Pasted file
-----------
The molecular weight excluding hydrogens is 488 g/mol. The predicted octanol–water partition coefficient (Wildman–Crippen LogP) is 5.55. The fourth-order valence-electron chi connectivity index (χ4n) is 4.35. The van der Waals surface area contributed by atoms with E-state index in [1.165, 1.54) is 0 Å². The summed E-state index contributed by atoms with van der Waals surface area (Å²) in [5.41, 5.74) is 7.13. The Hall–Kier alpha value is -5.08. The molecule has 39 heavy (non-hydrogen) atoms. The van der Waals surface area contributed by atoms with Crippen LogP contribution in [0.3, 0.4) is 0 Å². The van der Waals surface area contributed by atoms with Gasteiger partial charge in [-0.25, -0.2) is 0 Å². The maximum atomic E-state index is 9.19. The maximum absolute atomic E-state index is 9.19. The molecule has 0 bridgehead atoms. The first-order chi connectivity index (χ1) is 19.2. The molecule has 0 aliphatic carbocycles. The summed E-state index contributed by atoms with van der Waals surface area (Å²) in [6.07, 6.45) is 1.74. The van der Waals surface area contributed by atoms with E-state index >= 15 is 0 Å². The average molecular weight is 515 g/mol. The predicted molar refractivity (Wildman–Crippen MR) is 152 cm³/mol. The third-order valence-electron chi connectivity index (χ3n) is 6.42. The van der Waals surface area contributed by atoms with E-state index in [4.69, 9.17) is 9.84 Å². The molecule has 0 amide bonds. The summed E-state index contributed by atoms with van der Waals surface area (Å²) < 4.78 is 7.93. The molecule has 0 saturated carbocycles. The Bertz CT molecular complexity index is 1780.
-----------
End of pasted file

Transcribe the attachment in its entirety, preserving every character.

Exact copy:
The molecular weight excluding hydrogens is 488 g/mol. The predicted octanol–water partition coefficient (Wildman–Crippen LogP) is 5.55. The fourth-order valence-electron chi connectivity index (χ4n) is 4.35. The van der Waals surface area contributed by atoms with E-state index in [1.165, 1.54) is 0 Å². The summed E-state index contributed by atoms with van der Waals surface area (Å²) in [5.41, 5.74) is 7.13. The Hall–Kier alpha value is -5.08. The molecule has 39 heavy (non-hydrogen) atoms. The van der Waals surface area contributed by atoms with Crippen LogP contribution in [0.3, 0.4) is 0 Å². The van der Waals surface area contributed by atoms with Gasteiger partial charge in [-0.25, -0.2) is 0 Å². The maximum atomic E-state index is 9.19. The maximum absolute atomic E-state index is 9.19. The molecule has 0 bridgehead atoms. The first-order chi connectivity index (χ1) is 19.2. The molecule has 0 aliphatic carbocycles. The summed E-state index contributed by atoms with van der Waals surface area (Å²) in [6.07, 6.45) is 1.74. The van der Waals surface area contributed by atoms with E-state index >= 15 is 0 Å². The average molecular weight is 515 g/mol. The predicted molar refractivity (Wildman–Crippen MR) is 152 cm³/mol. The third-order valence-electron chi connectivity index (χ3n) is 6.42. The van der Waals surface area contributed by atoms with E-state index in [4.69, 9.17) is 9.84 Å². The molecule has 0 amide bonds. The summed E-state index contributed by atoms with van der Waals surface area (Å²) < 4.78 is 7.93. The molecule has 0 saturated carbocycles. The Bertz CT molecular complexity index is 1780.